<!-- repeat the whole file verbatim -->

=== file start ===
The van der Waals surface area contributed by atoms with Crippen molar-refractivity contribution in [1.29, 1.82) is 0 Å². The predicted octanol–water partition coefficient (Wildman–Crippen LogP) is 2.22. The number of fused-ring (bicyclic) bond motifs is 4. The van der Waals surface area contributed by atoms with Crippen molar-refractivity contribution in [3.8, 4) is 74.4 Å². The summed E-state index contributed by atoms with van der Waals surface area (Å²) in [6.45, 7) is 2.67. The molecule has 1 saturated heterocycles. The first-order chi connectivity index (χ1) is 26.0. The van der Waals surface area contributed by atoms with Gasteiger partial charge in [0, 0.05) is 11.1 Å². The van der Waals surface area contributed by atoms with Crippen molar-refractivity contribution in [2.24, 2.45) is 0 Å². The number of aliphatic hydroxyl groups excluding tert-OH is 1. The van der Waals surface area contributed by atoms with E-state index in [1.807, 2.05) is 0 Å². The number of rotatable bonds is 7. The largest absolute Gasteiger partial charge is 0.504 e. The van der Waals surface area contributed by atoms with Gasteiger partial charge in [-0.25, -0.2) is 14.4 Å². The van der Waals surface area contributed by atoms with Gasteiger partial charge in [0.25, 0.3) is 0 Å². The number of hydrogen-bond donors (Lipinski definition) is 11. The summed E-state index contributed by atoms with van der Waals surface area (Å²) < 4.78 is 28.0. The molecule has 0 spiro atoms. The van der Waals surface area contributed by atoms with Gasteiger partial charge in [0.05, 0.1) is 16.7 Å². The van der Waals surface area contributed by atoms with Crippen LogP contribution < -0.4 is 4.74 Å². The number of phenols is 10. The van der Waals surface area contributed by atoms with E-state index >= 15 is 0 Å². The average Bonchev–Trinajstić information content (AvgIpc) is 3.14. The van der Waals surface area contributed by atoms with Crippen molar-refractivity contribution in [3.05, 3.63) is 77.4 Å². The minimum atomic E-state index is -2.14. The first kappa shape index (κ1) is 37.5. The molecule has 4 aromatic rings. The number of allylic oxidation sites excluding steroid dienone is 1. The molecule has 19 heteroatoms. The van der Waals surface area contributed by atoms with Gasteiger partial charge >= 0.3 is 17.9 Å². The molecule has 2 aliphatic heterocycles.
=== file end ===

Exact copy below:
The van der Waals surface area contributed by atoms with Crippen molar-refractivity contribution in [1.29, 1.82) is 0 Å². The predicted octanol–water partition coefficient (Wildman–Crippen LogP) is 2.22. The number of fused-ring (bicyclic) bond motifs is 4. The van der Waals surface area contributed by atoms with Crippen molar-refractivity contribution in [3.8, 4) is 74.4 Å². The summed E-state index contributed by atoms with van der Waals surface area (Å²) in [6.45, 7) is 2.67. The molecule has 1 saturated heterocycles. The first-order chi connectivity index (χ1) is 26.0. The van der Waals surface area contributed by atoms with Gasteiger partial charge in [0, 0.05) is 11.1 Å². The van der Waals surface area contributed by atoms with Crippen molar-refractivity contribution in [2.24, 2.45) is 0 Å². The number of aliphatic hydroxyl groups excluding tert-OH is 1. The van der Waals surface area contributed by atoms with E-state index in [1.807, 2.05) is 0 Å². The number of rotatable bonds is 7. The largest absolute Gasteiger partial charge is 0.504 e. The van der Waals surface area contributed by atoms with Gasteiger partial charge in [-0.25, -0.2) is 14.4 Å². The van der Waals surface area contributed by atoms with Gasteiger partial charge in [0.25, 0.3) is 0 Å². The number of hydrogen-bond donors (Lipinski definition) is 11. The summed E-state index contributed by atoms with van der Waals surface area (Å²) < 4.78 is 28.0. The molecule has 0 spiro atoms. The van der Waals surface area contributed by atoms with Gasteiger partial charge in [0.05, 0.1) is 16.7 Å². The van der Waals surface area contributed by atoms with Crippen LogP contribution < -0.4 is 4.74 Å². The number of phenols is 10. The van der Waals surface area contributed by atoms with E-state index >= 15 is 0 Å². The average Bonchev–Trinajstić information content (AvgIpc) is 3.14. The van der Waals surface area contributed by atoms with Crippen molar-refractivity contribution in [3.05, 3.63) is 77.4 Å². The minimum atomic E-state index is -2.14. The first kappa shape index (κ1) is 37.5. The molecule has 4 aromatic rings. The number of allylic oxidation sites excluding steroid dienone is 1. The molecule has 19 heteroatoms. The van der Waals surface area contributed by atoms with Gasteiger partial charge >= 0.3 is 17.9 Å². The molecule has 2 aliphatic heterocycles.